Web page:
Wednesday, June 6, 2012

Briefs


Ketchum chips in MASSV money

The Ketchum City Council on Monday approved $5,000 in seed money for a new music and art event taking place this summer.

MASSV: Music and Arts Showcase—Sun Valley is a dance-music event with a carnival-like atmosphere, is planned for July 13-14.

The money will go toward set up, traffic rerouting, extra security and portable toilets. The expense for those aspects is expected to be $8,000, but local bars and event promoters are kicking in $3,000.

The city also on Monday approved a request by Danny Walton for $5,000, waiver of event application fees and coverage under the city's liability insurance for the Summer Marley in the Mountains 2012 event, also taking place that week.

"You're going to roll into town Thursday (July 12) night and it's just going to keep on going," Walton said.

'Sharrows' debut in Ketchum

Bicyclists have a more prominent place on some Ketchum city streets with new markings indicating that they can ride using the full lane.

"Sharrows," a combined image of a bicycle and two chevron arrows, have appeared on Fourth Street and First Avenue. The markings—which also show directional flow of traffic and are intended to help minimize collisions between cyclists, cars and car doors—are the result of the Ketchum Community Development Corp.'s Walkable Ketchum project and support from the city.

The downtown master plan identifies Fourth Street as a pedestrian- and bicycle-priority street, and First Avenue as a cycling-oriented primary route.

According to a news release issued by the CDC, volunteers leading the project are looking for ways to enhance pedestrians' and bicyclists' experiences and to help with way finding. One area of concern raised by participants in recent open houses was that bicyclists have trouble negotiating into and through downtown.

According to the CDC, the "sharrows" were included in the annual street striping at no extra cost.

The CDC stated it will evaluate the markings and make a recommendation to the Ketchum Traffic Authority for any future additions.

June 9 is free fishing day

The Idaho Department of Fish and Game will celebrate Free Fishing Day on Saturday, June 9. The day is open to veterans and novices of all ages, residents and nonresidents alike, who will be allowed to fish without a license for that day only.

All other rules, such as limits or tackle restrictions, remain in effect. Free fishing day does include salmon, but those fish are still subject to all bag and possession limits.

Equipment will be available for use at specified locations, and fishing experts will be on hand to help would-be anglers learn the ins and outs of fishing.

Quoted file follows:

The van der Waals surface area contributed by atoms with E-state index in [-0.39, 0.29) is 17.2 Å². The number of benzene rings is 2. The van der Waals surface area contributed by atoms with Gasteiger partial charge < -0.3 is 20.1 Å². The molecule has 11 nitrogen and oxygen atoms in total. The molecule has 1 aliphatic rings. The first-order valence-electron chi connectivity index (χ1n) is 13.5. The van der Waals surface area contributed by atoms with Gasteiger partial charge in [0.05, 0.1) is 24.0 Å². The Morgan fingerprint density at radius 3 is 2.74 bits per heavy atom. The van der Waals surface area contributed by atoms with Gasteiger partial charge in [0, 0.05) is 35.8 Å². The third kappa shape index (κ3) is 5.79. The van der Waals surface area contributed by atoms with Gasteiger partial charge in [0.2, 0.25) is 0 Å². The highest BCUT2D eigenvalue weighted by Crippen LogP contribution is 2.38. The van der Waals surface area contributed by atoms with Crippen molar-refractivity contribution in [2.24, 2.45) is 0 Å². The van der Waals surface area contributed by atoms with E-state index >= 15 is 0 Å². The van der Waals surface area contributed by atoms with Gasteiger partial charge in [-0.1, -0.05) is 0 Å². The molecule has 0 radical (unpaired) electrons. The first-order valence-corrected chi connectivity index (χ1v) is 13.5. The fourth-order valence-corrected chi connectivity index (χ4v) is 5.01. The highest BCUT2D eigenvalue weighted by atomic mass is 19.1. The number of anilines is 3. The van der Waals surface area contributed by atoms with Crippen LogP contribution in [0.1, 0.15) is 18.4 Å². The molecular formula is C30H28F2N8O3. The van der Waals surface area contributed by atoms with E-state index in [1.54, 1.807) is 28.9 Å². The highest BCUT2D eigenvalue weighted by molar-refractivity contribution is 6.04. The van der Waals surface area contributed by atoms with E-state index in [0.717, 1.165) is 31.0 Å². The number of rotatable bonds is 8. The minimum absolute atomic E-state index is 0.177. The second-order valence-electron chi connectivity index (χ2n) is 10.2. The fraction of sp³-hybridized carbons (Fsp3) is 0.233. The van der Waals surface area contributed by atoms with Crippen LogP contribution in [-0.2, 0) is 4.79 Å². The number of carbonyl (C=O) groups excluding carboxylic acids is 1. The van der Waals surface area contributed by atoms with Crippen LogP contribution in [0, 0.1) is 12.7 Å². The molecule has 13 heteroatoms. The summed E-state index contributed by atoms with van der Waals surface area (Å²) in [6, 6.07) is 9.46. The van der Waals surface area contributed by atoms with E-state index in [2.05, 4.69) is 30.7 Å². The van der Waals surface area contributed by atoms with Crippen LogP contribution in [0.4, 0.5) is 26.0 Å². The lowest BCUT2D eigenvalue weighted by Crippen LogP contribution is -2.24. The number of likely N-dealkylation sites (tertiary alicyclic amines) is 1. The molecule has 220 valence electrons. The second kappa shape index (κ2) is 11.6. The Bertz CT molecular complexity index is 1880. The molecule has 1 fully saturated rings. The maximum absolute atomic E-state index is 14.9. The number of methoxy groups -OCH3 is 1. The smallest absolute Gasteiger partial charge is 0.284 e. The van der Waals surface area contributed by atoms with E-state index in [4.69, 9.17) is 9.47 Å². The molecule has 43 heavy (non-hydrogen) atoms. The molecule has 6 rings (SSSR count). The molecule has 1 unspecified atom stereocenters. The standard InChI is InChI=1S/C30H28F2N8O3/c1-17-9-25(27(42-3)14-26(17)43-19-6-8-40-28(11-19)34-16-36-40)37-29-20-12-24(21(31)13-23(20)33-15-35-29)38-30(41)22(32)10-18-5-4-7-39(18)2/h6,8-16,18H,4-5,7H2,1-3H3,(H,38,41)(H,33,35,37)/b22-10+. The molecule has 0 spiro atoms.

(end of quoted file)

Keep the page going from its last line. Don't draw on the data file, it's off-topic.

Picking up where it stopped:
For more information, visit fishandgame.idaho.gov.

National Get Outdoors Day has free camping

The Sawtooth National Forest is waiving fees at several recreation sites to celebrate National Get Outdoors Day on Saturday, June 9.

Fees will be waived at Boundary Campground and at all sites on the Fairfield Ranger District except for Baumgartner.

Three fires erupt on BLM lands

Three fires started on the BLM's Twin Falls District on Sunday. The largest was estimated at 1,000 acres.

The fires started between 2 p.m. and 5:30 p.m., and all were contained as of Monday. Balanced Road, the largest, threatened a house at one point. Six BLM engines and the Castleford Rural Fire Department were on scene.

The other fires, Bell and Bent, burned several acres each before being contained Sunday night.

Galena Lodge to open for summer

The Galena Lodge summer season kicks off on Sunday, June 10, with the annual Galena & the Trails Summer Barbecue from 11 a.m. to 2 p.m. Lunch is $15 and includes nonalcoholic beverages, a no-host bar and a chance to win a 2012-13 Blaine County Recreation District Nordic season pass.

Galena Lodge was saved from destruction in 1994 when $500,000 was raised to buy and renovate the historic buildings. The Recreation District owns and maintains the lodge with concessionaires operating the restaurant, outdoor shop and yurt rental.

While most popular in the winter months as a hub of the North Valley Trails Nordic ski system, Galena also offers summer activities, including mountain biking and hiking trails.

Galena Lodge is located on Highway 75 north of Ketchum.

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Swim-a-thon fundraiser set